Don’t support killing, buy a puppy from someone who has hand raised that dog in their home. Someone who has a name, a face, and a home that you can visit. Someone who loves the sire and dam and who has trained them to display their abilities and documented their physical and genetic health with x-ray exams and DNA analysis and by researching the pedigrees to discover other warning signs for diseases that don’t have tests.

Reward that person for being a resource to you before and after your puppy purchase. Reward that person for having a phone number that you can call with all of your seemingly stupid, but vital, questions. Reward that person for preserving the health and abilities of your breed for one more generation so that your children and their children can enjoy that breed’s companionship. Reward that person for their puppy contract that allows you and them to clearly express what is expected of both parties, and what needs to be done if you need to relinquish your animal.

Reward that person for socializing the parents and the puppies, mitigating the chances that small behavioral problems lead to animal abandonment. Reward that person for allowing you to see the dam and possibly the sire so you can judge what your puppy might grow up to be like. Reward that person for raising an animal in a home, just like the one where it will spend the rest of its happy life with you.

This is the propaganda put out by eco-terrorist radical groups like PeTA who at their core are against all animal companions:

They tell you to “Adopt. Never Buy.” as if buying is the opposite of adoption, as if buying is immoral and adopting is moral, as if buying = killing and shelter adoptions = saving. How obnoxious, how disgustingly manipulative and grossly inaccurate.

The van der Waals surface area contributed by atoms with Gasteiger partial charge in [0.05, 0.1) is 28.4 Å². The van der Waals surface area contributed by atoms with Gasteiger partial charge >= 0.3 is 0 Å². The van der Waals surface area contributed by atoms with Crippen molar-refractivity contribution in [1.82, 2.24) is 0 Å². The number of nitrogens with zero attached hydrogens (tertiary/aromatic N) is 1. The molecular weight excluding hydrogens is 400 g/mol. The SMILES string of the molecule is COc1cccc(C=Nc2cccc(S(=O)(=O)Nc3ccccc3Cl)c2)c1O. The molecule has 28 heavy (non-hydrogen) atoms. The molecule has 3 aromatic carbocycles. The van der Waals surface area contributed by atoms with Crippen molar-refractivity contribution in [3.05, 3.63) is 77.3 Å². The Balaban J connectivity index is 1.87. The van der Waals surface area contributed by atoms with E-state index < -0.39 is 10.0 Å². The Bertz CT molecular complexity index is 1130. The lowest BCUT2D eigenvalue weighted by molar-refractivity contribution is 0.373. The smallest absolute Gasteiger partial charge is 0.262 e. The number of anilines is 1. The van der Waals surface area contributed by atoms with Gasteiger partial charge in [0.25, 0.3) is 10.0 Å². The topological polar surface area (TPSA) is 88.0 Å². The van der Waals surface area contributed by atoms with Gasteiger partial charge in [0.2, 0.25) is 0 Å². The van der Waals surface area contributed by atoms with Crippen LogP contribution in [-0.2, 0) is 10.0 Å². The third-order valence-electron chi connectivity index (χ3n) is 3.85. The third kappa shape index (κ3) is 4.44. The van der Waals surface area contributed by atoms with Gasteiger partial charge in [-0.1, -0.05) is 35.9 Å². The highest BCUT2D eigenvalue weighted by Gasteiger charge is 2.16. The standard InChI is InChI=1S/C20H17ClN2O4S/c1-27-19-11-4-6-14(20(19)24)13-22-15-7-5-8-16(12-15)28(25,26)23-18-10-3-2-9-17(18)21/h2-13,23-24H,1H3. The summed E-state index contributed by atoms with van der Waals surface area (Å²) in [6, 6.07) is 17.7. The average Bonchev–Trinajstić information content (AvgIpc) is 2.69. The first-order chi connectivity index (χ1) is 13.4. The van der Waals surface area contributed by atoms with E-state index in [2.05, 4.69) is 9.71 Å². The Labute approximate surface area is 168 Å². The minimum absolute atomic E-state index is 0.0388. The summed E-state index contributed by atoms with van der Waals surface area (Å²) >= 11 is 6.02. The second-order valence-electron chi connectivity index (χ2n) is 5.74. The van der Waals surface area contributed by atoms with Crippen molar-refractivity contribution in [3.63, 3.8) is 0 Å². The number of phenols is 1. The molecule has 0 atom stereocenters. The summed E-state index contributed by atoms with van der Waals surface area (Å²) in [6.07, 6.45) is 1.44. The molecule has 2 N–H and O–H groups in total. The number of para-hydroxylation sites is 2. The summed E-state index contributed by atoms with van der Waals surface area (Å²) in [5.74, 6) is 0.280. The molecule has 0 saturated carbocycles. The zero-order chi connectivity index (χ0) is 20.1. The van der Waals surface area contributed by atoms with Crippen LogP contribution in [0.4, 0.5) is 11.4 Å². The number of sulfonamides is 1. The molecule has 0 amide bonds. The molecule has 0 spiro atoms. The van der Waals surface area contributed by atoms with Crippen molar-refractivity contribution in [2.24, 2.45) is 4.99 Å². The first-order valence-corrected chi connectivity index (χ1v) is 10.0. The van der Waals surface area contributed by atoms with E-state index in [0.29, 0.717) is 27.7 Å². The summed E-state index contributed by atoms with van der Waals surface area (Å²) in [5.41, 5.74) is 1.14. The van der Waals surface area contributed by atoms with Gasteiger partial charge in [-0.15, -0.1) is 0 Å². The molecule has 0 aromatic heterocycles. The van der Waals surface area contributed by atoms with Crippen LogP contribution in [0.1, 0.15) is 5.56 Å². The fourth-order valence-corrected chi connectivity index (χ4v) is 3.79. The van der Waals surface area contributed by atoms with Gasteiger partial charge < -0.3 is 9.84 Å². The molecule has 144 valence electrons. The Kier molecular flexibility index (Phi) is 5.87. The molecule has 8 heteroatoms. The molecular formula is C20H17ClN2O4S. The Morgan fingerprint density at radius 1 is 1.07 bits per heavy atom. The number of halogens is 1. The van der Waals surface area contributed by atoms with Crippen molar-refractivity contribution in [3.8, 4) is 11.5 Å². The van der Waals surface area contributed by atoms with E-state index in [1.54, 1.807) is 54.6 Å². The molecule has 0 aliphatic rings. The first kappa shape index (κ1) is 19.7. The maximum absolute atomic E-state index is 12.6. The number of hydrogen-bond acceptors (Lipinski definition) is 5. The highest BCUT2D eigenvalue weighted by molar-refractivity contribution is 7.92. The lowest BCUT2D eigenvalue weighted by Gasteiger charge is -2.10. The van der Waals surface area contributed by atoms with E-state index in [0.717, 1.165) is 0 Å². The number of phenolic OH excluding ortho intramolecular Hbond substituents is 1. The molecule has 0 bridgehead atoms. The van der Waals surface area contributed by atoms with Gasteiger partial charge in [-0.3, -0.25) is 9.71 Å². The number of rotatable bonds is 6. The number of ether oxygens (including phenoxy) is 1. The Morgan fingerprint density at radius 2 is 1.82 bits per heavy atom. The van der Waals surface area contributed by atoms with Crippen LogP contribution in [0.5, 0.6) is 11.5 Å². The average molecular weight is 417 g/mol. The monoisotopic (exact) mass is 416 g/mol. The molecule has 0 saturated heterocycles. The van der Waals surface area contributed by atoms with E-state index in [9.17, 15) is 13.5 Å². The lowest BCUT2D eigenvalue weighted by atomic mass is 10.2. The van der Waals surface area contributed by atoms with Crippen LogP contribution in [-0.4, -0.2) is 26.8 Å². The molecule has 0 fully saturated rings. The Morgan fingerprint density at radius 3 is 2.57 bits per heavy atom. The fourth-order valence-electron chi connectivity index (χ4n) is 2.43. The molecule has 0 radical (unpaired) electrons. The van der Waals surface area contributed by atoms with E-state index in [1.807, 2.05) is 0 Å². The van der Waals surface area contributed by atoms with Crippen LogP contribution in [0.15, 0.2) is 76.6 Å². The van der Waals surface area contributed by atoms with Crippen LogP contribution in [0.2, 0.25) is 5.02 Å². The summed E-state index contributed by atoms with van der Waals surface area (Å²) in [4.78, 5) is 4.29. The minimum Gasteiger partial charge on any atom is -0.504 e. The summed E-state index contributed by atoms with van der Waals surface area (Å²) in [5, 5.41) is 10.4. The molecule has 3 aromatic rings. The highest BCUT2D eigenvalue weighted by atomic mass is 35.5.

What they don’t tell you in their ad is that PeTA kills 9 out of 10 dogs it gets its hands on. So for every dog you adopt from PeTA, they personally kill 9 others. Buying a dog from a breeder doesn’t kill a shelter dog, shelters kill shelter dogs, and PeTA has one of the worst kill-to-save ratios in the world.They don’t tell you that there are more than twice the number of homes looking to get a new dog in the USA every day as the number of dogs killed by “shelters” like PeTA.

They don’t tell you that there isn’t an overpopulation problem, there’s only a problem with institutionalized hoarding, abuse, and killing of animals known as our shelter system.

They don’t tell you that the majority of animals killed by humane societies are being put down by their owners for old age or disease, not because they are being abandoned.

They don’t tell you that the top five reasons that people ditch their dogs at shelters have nothing to do with breeders or overpopulation: (1) Moving, (2) Landlord Issues, (3) Cost of Pet Maintenance, (4) No Time For Pet, (5) Inadequate Facilities.